Kane Lawyer: Inky Reporters Are “Wrong Target”

Kathleen Kane’s lawyer on Tuesday said that two reporters from the Inquirer should not be subpoenaed by investigators trying to determine who leaked information from grand jury proceedings suggesting that charges had been recommended against her.

The Inquirer revealed the existence of the subpoena on Monday. Tuesday, Lanny Davis said the leak should be investigated — but not by targeting journalists.
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Daryl Metcalfe Calls Kathleen Kane a Woman!

Kathleen Kane

When I was 8, I had a habit of chewing gum at school, even though it wasn’t allowed. My preferred brand was Bubble-Yum, which was rumored to be filled with spider eggs, but was the most plush, pillowy, bubble-friendly gum imaginable. I may have been picked last for every team, but I could blow better bigger bubbles than anyone I knew. It was the closest I got to athletic success.

I was sent to the principal’s office a number of times for my gum-chewing. This was in 1976 at a school founded by a progressive, idealistic group of parents who would absolutely have considered themselves in tune with the most liberal social movements, feminism among them. Yet the principal told me that the reason my affront was so grave was that chewing gum was “unladylike.” She said, “Don’t you want to be a lady, Elizabeth?”

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Inky Reporters Subpoenaed by Grand Jury

Looks like we’re about to see how deep the rabbit hole goes.

We noted last week that when the Inquirer reported that a grand jury had recommended charges against Attorney General Kathleen Kane for leaking information from an earlier grand jury case, the paper itself relied on information leaked from a grand jury. Kane’s attorney, Lanny Davis, made the same point.

So it’s probably inevitable that Inky reporters Craig R. McCoy and Angela Couloumbis have now been subpoenaed to appear before a statewide grand jury investigating who leaked that story to them.

The Inquirer, however, says it will protect its sources.
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Kathleen Kane Has Been Awful. But She’s Being Treated Unfairly.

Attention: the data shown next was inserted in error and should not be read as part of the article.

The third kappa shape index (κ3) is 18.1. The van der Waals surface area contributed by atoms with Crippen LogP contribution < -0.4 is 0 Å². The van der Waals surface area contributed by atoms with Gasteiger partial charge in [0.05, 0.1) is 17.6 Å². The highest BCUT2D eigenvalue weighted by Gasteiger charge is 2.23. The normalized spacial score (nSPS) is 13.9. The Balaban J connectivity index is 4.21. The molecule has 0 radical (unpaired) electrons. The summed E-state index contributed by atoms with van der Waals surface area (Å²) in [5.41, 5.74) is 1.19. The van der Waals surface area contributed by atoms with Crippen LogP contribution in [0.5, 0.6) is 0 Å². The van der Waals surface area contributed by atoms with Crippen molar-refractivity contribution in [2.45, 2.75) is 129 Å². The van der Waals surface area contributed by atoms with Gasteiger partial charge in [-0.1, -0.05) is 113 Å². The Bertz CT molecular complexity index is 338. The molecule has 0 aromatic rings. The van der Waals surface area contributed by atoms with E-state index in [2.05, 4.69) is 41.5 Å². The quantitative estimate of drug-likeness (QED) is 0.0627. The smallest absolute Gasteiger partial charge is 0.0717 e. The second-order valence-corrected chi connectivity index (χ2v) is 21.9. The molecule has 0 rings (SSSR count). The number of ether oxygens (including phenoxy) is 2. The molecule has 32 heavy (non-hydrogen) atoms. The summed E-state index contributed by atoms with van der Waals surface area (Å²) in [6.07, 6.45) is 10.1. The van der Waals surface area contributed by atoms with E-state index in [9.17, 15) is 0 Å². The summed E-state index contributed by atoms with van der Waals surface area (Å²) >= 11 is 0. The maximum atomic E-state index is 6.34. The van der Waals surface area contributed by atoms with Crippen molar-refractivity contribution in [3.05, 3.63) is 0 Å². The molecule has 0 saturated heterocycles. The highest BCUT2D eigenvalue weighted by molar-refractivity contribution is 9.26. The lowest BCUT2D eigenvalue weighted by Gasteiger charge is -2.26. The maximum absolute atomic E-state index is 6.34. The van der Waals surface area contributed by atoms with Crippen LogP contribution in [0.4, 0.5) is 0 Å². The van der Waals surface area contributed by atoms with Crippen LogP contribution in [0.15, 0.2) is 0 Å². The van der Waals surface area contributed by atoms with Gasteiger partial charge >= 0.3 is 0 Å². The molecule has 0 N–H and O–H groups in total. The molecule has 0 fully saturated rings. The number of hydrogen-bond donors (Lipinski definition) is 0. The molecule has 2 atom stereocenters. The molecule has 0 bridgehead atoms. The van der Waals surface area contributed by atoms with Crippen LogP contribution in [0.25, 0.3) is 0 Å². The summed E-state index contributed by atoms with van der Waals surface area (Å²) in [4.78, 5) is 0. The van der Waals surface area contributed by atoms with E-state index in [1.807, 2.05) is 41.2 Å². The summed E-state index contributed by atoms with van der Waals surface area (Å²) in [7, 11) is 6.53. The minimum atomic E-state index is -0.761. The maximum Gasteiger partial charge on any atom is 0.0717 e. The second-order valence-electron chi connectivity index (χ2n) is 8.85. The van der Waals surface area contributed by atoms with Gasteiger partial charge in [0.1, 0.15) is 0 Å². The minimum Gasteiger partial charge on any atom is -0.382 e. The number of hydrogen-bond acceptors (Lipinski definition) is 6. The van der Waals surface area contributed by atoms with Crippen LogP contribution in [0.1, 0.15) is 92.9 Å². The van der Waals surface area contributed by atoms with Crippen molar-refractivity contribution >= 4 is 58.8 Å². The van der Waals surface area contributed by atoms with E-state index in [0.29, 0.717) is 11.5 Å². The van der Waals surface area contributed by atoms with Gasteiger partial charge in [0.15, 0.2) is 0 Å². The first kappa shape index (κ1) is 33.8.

Pennsylvania Attorney General Kathleen Kane looks on before newly elected members of the Pennsylvania Legislature are sworn in, Tuesday, Jan. 6, 2015, at the state Capitol in Harrisburg, Pa. Republicans who control both the Senate and House picked up additional seats in the November election. In the House, Republicans outnumber Democrats 119 to 84 and in the Senate, 30 to 20. (AP Photo/Matt Rourke)

Pennsylvania Attorney General Kathleen Kane looks on before newly elected members of the Pennsylvania Legislature are sworn in, Tuesday, Jan. 6, 2015, at the state Capitol in Harrisburg, Pa. Republicans who control both the Senate and House picked up additional seats in the November election. In the House, Republicans outnumber Democrats 119 to 84 and in the Senate, 30 to 20. (AP Photo/Matt Rourke)

Let’s face it: Kathleen Kane is a lousy attorney general. Her law-enforcement agenda seems to be driven mostly by politics and score-settling. The department she oversees appears to be in constant chaos, with a level of turnover that would probably get most CEOs sacked. And her attempts at damage control have hit the wrong note almost every single time. Which means she’s bad at the substance of her job, bad at the management part of her job, and bad at the political part of her job.

However, it also appears she’s being unfairly railroaded out of office.

Can both things be true? Sure. Consider this:

• If the Inquirer’s reporting is correct — we still don’t have any official confirmation, but there’s no reason to believe they’re wrong — a grand jury has recommended that Kane face charges for leaking grand jury information regarding a 2009 investigation into the finances of then-NAACP Philadelphia President Jerry Mondesire.

• It’s true that grand jury proceedings are supposed to be secret and that leaking information from them is illegal. On one level, this means that Kane — who has admitted to leaking the information to the Philadelphia Daily News for a story last June — doesn’t deserve the defense we’re giving her.  Illegal’s illegal, right? Why shouldn’t we move on?